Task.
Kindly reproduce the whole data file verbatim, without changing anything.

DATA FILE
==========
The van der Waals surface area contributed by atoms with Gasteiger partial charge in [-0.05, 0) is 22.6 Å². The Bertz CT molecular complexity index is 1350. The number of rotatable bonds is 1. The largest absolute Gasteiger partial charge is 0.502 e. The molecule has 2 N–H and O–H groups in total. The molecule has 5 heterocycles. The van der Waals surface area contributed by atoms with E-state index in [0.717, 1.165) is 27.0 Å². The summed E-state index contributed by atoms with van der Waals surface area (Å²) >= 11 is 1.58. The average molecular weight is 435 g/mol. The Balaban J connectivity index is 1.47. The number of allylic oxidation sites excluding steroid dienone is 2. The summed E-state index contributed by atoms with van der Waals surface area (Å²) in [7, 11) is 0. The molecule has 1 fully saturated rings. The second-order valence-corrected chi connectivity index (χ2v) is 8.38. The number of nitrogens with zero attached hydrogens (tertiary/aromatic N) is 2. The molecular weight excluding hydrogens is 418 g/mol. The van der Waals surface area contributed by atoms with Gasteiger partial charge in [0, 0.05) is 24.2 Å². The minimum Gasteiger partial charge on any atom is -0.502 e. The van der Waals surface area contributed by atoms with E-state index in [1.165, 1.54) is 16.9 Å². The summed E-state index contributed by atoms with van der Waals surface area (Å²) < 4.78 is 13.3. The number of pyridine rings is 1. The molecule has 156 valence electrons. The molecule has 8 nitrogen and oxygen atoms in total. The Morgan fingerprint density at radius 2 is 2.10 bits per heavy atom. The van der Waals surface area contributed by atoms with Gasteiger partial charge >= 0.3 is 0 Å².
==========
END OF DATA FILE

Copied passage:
The van der Waals surface area contributed by atoms with Gasteiger partial charge in [-0.05, 0) is 22.6 Å². The Bertz CT molecular complexity index is 1350. The number of rotatable bonds is 1. The largest absolute Gasteiger partial charge is 0.502 e. The molecule has 2 N–H and O–H groups in total. The molecule has 5 heterocycles. The van der Waals surface area contributed by atoms with E-state index in [0.717, 1.165) is 27.0 Å². The summed E-state index contributed by atoms with van der Waals surface area (Å²) >= 11 is 1.58. The average molecular weight is 435 g/mol. The Balaban J connectivity index is 1.47. The number of allylic oxidation sites excluding steroid dienone is 2. The summed E-state index contributed by atoms with van der Waals surface area (Å²) in [7, 11) is 0. The molecule has 1 fully saturated rings. The second-order valence-corrected chi connectivity index (χ2v) is 8.38. The number of nitrogens with zero attached hydrogens (tertiary/aromatic N) is 2. The molecular weight excluding hydrogens is 418 g/mol. The van der Waals surface area contributed by atoms with Gasteiger partial charge in [0, 0.05) is 24.2 Å². The minimum Gasteiger partial charge on any atom is -0.502 e. The van der Waals surface area contributed by atoms with E-state index in [1.165, 1.54) is 16.9 Å². The summed E-state index contributed by atoms with van der Waals surface area (Å²) < 4.78 is 13.3. The number of pyridine rings is 1. The molecule has 156 valence electrons. The molecule has 8 nitrogen and oxygen atoms in total. The Morgan fingerprint density at radius 2 is 2.10 bits per heavy atom. The van der Waals surface area contributed by atoms with Gasteiger partial charge >= 0.3 is 0 Å².